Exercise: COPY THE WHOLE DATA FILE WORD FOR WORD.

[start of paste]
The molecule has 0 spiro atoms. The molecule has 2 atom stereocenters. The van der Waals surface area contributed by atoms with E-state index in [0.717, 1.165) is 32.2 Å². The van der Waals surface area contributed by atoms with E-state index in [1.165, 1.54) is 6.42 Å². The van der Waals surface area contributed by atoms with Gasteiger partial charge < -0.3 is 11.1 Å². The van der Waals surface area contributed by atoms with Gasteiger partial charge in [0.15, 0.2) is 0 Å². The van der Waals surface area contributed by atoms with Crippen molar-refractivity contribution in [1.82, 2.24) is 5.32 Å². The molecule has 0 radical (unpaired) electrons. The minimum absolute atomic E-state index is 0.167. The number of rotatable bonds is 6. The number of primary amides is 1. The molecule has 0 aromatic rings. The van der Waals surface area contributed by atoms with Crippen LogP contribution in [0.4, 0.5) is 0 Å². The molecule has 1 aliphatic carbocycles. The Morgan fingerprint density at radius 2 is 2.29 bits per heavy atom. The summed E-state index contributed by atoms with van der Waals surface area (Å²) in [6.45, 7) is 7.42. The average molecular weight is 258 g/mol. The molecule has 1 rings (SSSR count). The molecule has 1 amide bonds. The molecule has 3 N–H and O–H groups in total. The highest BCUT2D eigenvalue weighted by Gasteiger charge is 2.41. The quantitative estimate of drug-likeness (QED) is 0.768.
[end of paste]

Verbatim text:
The molecule has 0 spiro atoms. The molecule has 2 atom stereocenters. The van der Waals surface area contributed by atoms with E-state index in [0.717, 1.165) is 32.2 Å². The van der Waals surface area contributed by atoms with E-state index in [1.165, 1.54) is 6.42 Å². The van der Waals surface area contributed by atoms with Gasteiger partial charge < -0.3 is 11.1 Å². The van der Waals surface area contributed by atoms with Gasteiger partial charge in [0.15, 0.2) is 0 Å². The van der Waals surface area contributed by atoms with Crippen molar-refractivity contribution in [1.82, 2.24) is 5.32 Å². The molecule has 0 radical (unpaired) electrons. The minimum absolute atomic E-state index is 0.167. The number of rotatable bonds is 6. The number of primary amides is 1. The molecule has 0 aromatic rings. The van der Waals surface area contributed by atoms with Crippen LogP contribution in [0.4, 0.5) is 0 Å². The molecule has 1 aliphatic carbocycles. The Morgan fingerprint density at radius 2 is 2.29 bits per heavy atom. The summed E-state index contributed by atoms with van der Waals surface area (Å²) in [6.45, 7) is 7.42. The average molecular weight is 258 g/mol. The molecule has 1 rings (SSSR count). The molecule has 1 amide bonds. The molecule has 3 N–H and O–H groups in total. The highest BCUT2D eigenvalue weighted by Gasteiger charge is 2.41. The quantitative estimate of drug-likeness (QED) is 0.768.